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Milwaukee's Daily Magazine for Monday, Sept. 1, 2014

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FIVE WISCONSIN FIRMS SELECTED TO BUILD A 38,000-SQUARE-FOOT VISITOR CENTER AND MUSEUM AT WADE HOUSE

Five Wisconsin firms have submitted winning bids to build a new 38,000-square-foot Visitor Center and Wesley W. Jung Carriage Museum at Wade House historic site in Greenbush. The new year-round facility will overlook Highway 23, the busy Sheboygan County thoroughfare, midway between Sheboygan and Fond du Lac.

The Society has been working with Uihlein-Wilson Architects of Milwaukee since March 2010 to design a facility that will represent the principal element of a new master plan that will guide development of the site in coming years. General contractor for the project will be C.D. Smith Construction of Fond du Lac. Additional contractors are: Ahern-Gross Plumbing of Fond du Lac; Fireline Sprinkler Corp. of Appleton, which will provide fire protection; J&H Heating of Port Washington, which will install the heating, ventilating and air conditioning systems; and Sprecht Electric Co. of Sheboygan, which will do the electrical work.

The project will create jobs through the awarding of construction contracts, with additional benefits accruing locally during construction. Every budgeted dollar in new state building projects benefits the local economy by more than double that amount, according to the Associated General Contractors of Wisconsin.

A public-private partnership between the state of Wisconsin and generous benefactors is funding the project, with nearly half the $12 million total derived from private individuals and foundations, including the Kohler Trust for Preservation and the Mark Jung Family. The state Legislature appropriated $6.5 million through the sale of general purpose revenue bonds to private investors, with the state's share of funding included as part of the 2009-11 capital budget. The project is one of the major initiatives in the $77 million fundraising campaign, Forward! The Campaign for the Wisconsin Historical Society, which owns and operates the historic site.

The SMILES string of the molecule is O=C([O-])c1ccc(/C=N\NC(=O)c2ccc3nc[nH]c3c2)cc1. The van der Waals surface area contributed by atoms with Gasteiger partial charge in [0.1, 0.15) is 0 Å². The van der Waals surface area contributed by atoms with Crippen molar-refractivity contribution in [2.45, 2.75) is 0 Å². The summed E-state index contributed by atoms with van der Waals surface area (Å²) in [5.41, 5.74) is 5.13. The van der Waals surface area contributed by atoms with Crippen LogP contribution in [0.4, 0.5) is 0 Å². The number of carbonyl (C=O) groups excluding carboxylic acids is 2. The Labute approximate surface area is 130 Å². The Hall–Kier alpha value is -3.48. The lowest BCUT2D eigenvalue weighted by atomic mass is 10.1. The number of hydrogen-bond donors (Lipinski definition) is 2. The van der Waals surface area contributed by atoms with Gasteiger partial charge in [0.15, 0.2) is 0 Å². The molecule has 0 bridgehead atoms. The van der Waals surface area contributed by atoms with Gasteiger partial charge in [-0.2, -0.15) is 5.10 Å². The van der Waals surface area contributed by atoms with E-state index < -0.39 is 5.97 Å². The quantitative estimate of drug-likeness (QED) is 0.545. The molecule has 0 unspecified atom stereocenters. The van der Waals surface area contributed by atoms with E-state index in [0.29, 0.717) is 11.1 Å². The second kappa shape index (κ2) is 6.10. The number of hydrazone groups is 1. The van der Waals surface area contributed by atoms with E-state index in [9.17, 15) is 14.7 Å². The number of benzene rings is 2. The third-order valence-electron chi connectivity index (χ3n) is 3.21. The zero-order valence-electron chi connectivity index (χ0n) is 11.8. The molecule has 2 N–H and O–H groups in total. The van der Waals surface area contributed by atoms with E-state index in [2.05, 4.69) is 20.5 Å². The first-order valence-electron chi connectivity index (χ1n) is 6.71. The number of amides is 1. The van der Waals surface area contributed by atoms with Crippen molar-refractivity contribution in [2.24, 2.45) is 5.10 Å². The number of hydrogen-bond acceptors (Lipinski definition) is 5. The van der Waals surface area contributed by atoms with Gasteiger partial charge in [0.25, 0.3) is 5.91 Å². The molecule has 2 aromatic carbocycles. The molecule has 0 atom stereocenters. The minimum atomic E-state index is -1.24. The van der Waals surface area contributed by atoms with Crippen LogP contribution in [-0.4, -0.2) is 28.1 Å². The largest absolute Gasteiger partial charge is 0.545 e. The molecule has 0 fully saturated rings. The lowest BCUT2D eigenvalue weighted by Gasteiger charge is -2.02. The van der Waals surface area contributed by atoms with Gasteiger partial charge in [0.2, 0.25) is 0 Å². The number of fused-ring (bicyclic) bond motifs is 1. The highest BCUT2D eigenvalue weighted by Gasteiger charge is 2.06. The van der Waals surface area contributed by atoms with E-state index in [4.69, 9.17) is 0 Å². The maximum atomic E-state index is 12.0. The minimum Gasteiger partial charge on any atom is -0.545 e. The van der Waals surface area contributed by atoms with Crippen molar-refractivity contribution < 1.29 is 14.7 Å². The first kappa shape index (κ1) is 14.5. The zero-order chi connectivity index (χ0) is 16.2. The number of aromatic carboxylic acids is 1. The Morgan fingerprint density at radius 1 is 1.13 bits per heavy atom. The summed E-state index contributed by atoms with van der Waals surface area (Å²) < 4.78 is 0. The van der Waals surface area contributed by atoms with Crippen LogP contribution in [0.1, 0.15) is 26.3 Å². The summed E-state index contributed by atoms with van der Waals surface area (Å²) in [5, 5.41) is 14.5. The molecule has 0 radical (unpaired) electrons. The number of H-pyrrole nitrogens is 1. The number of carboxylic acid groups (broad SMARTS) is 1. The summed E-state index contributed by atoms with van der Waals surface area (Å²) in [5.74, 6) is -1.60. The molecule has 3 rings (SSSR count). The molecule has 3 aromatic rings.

Another $800,000 comes from a competitive federally funded Transportation Enhancement grant program administered by the state Department of Transportation. A special state fund for financing geothermal heating and cooling added another $150,000 to the mix.

"This project is a shining example of an enterprising state agency working with legislators, other state agencies and private donors to bring a dream to reality," said Ellsworth Brown, The Ruth and Hartley Barker Director of the Wisconsin Historical Society. "This facility will be not only an exciting addition to the Wade House experience, but also a great benefit to the community of Greenbush as well as Sheboygan and Fond du Lac counties."

The project will also employ environmentally conscious building standards and practices that will allow it to meet the U.S. Green Building Council's Leadership in Energy and Environmental Design (LEED) silver status.

The new Visitor Center will include a multi-tiered orientation to the historic site and its themes; a large room for public and private functions; a classroom that will accommodate a variety of programs for school children and adult learners alike; and a museum store, café, ticketing and restrooms.

The Wesley W. Jung Carriage Museum will bring the compelling stories within the world of horse-drawn transportation to life in vignette settings, interactive exhibits and hands-on experiences within a space environmentally designed to showcase these treasures for generations to come. The entire
complex will transform the visitor experience, offering a new portal to the site from which visitors will board a horse-drawn wagon, travel through the woods and over the Mullet River, seemingly back in time, to the core of the historic site.

Plans are underway for a groundbreaking, with construction expected to begin in November and completion expected in time for a grand opening on June 6, 2013, 60 years to the day after the historic site's original dedication in 1953.
Once the project is complete, the Society expects the improved amenities and more rewarding visitor experience to increase attendance and earned revenue for Wade House by expanding the audience, increasing repeat visitation and maximizing the historic site's educational potential.

The Wisconsin Historical Society, founded in 1846, ranks as one of the largest, most active and most diversified state historical societies in the nation. As both a state agency and a private membership organization, its mission is to help people connect to the past by collecting, preserving and sharing stories.

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